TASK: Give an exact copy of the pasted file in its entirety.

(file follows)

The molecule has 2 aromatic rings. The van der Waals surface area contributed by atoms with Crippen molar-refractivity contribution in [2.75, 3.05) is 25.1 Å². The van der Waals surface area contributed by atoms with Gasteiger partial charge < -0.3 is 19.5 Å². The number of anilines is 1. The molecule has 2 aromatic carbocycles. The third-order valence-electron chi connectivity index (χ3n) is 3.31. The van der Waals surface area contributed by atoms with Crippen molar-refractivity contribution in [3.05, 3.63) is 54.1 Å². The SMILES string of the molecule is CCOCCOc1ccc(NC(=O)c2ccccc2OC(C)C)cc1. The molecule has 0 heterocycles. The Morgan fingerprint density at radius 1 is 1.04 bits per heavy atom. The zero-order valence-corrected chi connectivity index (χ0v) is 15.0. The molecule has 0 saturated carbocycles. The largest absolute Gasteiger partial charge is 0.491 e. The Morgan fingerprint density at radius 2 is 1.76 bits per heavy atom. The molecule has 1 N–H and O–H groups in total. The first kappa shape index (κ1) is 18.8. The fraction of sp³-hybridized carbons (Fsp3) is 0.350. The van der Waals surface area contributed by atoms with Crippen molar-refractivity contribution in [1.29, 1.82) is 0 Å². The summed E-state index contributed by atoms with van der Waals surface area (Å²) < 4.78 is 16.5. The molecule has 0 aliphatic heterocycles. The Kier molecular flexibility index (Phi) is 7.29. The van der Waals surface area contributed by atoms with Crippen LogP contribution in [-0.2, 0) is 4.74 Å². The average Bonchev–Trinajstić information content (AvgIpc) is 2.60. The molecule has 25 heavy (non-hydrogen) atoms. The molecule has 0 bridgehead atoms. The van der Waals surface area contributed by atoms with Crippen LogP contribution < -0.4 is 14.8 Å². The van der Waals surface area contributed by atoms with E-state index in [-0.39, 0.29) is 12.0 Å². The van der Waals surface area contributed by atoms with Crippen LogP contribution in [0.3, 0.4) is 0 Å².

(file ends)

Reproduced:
The molecule has 2 aromatic rings. The van der Waals surface area contributed by atoms with Crippen molar-refractivity contribution in [2.75, 3.05) is 25.1 Å². The van der Waals surface area contributed by atoms with Gasteiger partial charge < -0.3 is 19.5 Å². The number of anilines is 1. The molecule has 2 aromatic carbocycles. The third-order valence-electron chi connectivity index (χ3n) is 3.31. The van der Waals surface area contributed by atoms with Crippen molar-refractivity contribution in [3.05, 3.63) is 54.1 Å². The SMILES string of the molecule is CCOCCOc1ccc(NC(=O)c2ccccc2OC(C)C)cc1. The molecule has 0 heterocycles. The Morgan fingerprint density at radius 1 is 1.04 bits per heavy atom. The zero-order valence-corrected chi connectivity index (χ0v) is 15.0. The molecule has 0 saturated carbocycles. The largest absolute Gasteiger partial charge is 0.491 e. The Morgan fingerprint density at radius 2 is 1.76 bits per heavy atom. The molecule has 1 N–H and O–H groups in total. The first kappa shape index (κ1) is 18.8. The fraction of sp³-hybridized carbons (Fsp3) is 0.350. The van der Waals surface area contributed by atoms with Crippen molar-refractivity contribution in [1.29, 1.82) is 0 Å². The summed E-state index contributed by atoms with van der Waals surface area (Å²) < 4.78 is 16.5. The molecule has 0 aliphatic heterocycles. The Kier molecular flexibility index (Phi) is 7.29. The van der Waals surface area contributed by atoms with Crippen LogP contribution in [-0.2, 0) is 4.74 Å². The average Bonchev–Trinajstić information content (AvgIpc) is 2.60. The molecule has 25 heavy (non-hydrogen) atoms. The molecule has 0 bridgehead atoms. The van der Waals surface area contributed by atoms with Crippen LogP contribution < -0.4 is 14.8 Å². The van der Waals surface area contributed by atoms with E-state index in [-0.39, 0.29) is 12.0 Å². The van der Waals surface area contributed by atoms with Crippen LogP contribution in [0.3, 0.4) is 0 Å².